Tag Archives: crowdfunding

Grenelabs and its indiegogo crowdfunding campaign for a handheld diagnostic device

Grenelabs has just started anindiegogo campaign to raise money for its lab-on-a-chip handheld diagnostic equipment or as they call it, ‘Lab-on-a-chip: Diagnostics in the Palm of Your Hand‘. I received a Nov. 19, 2013 news release (as happens more frequently these days) about the effort,

Thomas Warinner, head of Grenelabs, seeks crowdfunding to raise $75,000 by December 20, 2013 (11:59 pm PT), www.indiegogo.com/projects/lab-on-a-chip-diagnostics-in-the-palm-of-your-hand, to support the completion of the technologically new, lab-on-a chip diagnostic tool. This device, small enough to fit in the palm of a hand, is designed using reliable scientific knowledge coupled with breakthrough technology. It enables users to diagnose diseases within minutes without electricity and costly upkeep, making it ideal for use in developing countries around the world and by independent research labs whose funds are oftentimes limited.

“Imagine a world in which developing countries can have access to technologies in order to diagnose and prevent the spread of diseases,” said Thomas Warinner, creator of the lab-on-a-chip device. “The importance of these chips is not to just open up research, but to identify illnesses in people who could otherwise not be diagnosed.” Many of these are illnesses that could be contained and treated, if caught in time, rather than allowing them to run rampant, sickening or killing people and/or animals.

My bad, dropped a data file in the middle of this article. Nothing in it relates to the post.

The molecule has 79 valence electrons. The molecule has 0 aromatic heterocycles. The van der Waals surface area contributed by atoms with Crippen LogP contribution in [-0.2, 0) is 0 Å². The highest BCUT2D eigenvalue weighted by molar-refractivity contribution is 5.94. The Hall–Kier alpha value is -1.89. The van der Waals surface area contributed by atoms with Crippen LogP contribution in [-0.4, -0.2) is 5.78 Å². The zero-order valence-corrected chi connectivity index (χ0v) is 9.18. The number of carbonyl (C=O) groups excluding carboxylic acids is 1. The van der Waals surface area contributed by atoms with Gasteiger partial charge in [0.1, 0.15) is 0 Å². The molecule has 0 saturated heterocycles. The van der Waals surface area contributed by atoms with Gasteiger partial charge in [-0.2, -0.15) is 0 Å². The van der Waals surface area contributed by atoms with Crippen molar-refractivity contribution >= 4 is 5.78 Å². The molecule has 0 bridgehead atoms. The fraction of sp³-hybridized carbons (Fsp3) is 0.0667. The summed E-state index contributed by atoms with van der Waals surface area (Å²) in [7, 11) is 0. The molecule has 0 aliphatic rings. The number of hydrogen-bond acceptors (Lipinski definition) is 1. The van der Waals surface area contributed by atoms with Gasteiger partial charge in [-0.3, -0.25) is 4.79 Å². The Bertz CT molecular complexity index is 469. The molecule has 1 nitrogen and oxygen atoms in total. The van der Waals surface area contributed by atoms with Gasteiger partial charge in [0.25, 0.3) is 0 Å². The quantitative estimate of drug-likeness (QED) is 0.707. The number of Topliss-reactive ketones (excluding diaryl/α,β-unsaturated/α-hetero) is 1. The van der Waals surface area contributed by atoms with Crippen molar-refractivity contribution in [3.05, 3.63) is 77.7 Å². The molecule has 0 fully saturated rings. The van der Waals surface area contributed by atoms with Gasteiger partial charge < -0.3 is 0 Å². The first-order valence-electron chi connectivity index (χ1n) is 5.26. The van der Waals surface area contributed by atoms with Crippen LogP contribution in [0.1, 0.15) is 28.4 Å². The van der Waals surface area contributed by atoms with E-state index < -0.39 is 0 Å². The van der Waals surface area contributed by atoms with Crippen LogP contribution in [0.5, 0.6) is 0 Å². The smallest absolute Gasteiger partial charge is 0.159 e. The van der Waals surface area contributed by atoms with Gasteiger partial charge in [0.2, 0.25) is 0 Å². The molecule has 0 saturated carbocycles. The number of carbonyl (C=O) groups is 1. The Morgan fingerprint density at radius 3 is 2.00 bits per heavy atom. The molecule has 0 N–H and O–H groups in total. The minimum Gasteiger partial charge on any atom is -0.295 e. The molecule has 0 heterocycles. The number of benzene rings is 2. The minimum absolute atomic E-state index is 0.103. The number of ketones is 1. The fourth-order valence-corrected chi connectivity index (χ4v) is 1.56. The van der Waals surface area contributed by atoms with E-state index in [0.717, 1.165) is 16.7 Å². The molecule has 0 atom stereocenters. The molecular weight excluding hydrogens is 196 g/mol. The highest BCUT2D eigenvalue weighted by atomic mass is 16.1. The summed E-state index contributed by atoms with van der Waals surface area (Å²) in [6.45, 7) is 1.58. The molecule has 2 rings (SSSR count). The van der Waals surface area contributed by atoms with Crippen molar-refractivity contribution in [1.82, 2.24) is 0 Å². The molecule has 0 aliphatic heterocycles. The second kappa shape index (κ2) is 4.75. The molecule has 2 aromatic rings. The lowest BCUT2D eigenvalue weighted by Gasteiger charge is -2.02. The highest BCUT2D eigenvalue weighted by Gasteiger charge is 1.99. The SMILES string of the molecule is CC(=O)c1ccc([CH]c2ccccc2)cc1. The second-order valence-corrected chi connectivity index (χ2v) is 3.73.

So how does it work? Basically, the lab-on-a chip manipulates liquids in capillary tubes within the chip based on the science of microfluidics. For example, a drop of blood is sent past biomarkers that change when positive. Although disposable, the lab-on-a-chip is designed to be accurate over multiple uses. Grenelabs developed the ability to perform diagnostic testing in any setting, making it useful in disaster situations, remote areas, and developing countries. “This technology will change the world,” Warinner said of his innovative tool that measures half the size of a credit card. But, in order to move forward, funding is needed.

In an effort to raise funds, support levels have been created. Choose a dollar amount and receive the assigned perk. For instance, a $55 donation will give the donor a digital copy of a huge modern art mural with DNA sequencing; a $125 donation will reward the contributor with a lab-on-a-chip engraved with the contributor’s name to be given to an area in need; a $500 donation gets the supporter a special work of art with an individualized DNA sequencing as the focus; and a $1200 donation allows givers to conduct their own genetic experiments with an electrophoresis unit deliverable by January 2014.